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The Bedd Branwen Period is the name given by Colin Burgess to a division of the early Bronze Age in Britain covering the period between 1650 BC and 1400 BC. It follows his Overton Period and is superseded by his Knighton Heath Period.

It covers the period after the end of the Beaker tradition and the early Wessex culture, and was a time when cremation became an almost universal burial rite in Britain. Earlier round barrows were re-used for cremation cemeteries although new barrows were also still being built.

The pottery of the Deverel-Rimbury culture appears alongside the earlier collared urns in the archaeological record during this period and metalworking developed through the Arreton Down and Acton Park industries.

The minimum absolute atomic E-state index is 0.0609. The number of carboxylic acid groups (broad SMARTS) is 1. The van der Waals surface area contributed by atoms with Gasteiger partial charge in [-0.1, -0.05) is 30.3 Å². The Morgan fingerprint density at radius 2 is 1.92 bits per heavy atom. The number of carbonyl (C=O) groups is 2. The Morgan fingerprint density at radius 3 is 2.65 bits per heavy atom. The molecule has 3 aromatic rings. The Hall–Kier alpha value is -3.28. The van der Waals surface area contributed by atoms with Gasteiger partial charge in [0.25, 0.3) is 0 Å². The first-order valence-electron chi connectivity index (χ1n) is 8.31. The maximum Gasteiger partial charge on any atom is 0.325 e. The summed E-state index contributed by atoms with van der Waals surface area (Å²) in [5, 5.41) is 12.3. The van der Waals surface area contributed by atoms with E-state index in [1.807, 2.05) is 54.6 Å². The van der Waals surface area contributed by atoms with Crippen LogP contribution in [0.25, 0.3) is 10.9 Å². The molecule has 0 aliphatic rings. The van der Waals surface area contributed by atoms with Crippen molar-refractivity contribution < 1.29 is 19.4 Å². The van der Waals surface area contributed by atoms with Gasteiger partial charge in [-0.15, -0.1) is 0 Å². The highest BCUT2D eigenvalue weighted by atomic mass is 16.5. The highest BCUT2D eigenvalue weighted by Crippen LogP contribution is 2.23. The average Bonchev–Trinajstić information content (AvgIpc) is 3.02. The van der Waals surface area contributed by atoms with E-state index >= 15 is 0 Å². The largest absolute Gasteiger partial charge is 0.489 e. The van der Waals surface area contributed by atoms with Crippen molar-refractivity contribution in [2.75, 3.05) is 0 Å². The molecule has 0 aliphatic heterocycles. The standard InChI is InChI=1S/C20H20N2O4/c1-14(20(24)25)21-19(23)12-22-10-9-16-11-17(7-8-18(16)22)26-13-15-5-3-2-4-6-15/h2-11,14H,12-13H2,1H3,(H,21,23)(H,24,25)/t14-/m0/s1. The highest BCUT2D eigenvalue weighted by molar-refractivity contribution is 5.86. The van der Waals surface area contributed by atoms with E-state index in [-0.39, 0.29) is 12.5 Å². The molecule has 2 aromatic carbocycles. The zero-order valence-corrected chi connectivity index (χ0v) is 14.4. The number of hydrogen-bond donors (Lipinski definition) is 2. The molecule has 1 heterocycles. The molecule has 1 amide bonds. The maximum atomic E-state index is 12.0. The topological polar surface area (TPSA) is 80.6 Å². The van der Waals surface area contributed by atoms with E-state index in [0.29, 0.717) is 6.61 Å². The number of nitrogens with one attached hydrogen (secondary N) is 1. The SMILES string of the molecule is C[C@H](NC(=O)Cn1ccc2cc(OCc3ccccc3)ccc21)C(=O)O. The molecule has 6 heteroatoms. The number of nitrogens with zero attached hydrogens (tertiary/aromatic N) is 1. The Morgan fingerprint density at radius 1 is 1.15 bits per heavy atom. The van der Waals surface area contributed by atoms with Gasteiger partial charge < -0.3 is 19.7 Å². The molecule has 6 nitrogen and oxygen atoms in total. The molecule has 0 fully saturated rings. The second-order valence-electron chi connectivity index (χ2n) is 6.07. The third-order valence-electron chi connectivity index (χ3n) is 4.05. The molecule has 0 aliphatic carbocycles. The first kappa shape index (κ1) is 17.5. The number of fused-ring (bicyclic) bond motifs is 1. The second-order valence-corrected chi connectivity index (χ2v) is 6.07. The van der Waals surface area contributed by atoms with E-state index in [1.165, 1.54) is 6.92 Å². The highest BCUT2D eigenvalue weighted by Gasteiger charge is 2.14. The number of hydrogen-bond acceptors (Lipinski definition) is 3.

In his 1986 article Burgess acknowledged that the Bedd Branwen site was wrongly dated. Most of the burials actually date from a new period, the Fargo Phase c. 1800 - 1600 bc, (which used to be incorporated in the Overton Period). Burgess renamed the Bedd Branwen period the Aldbourne-Edmondsham phase.


Burgess, C., 1980. The Age of Stonehenge. London, Dent & Sons

Burgess, C., 1986. 'Urnes of no Small Variety': Collared Urns Reviewed Proceedings of the Prehistoric Society 52, 339-351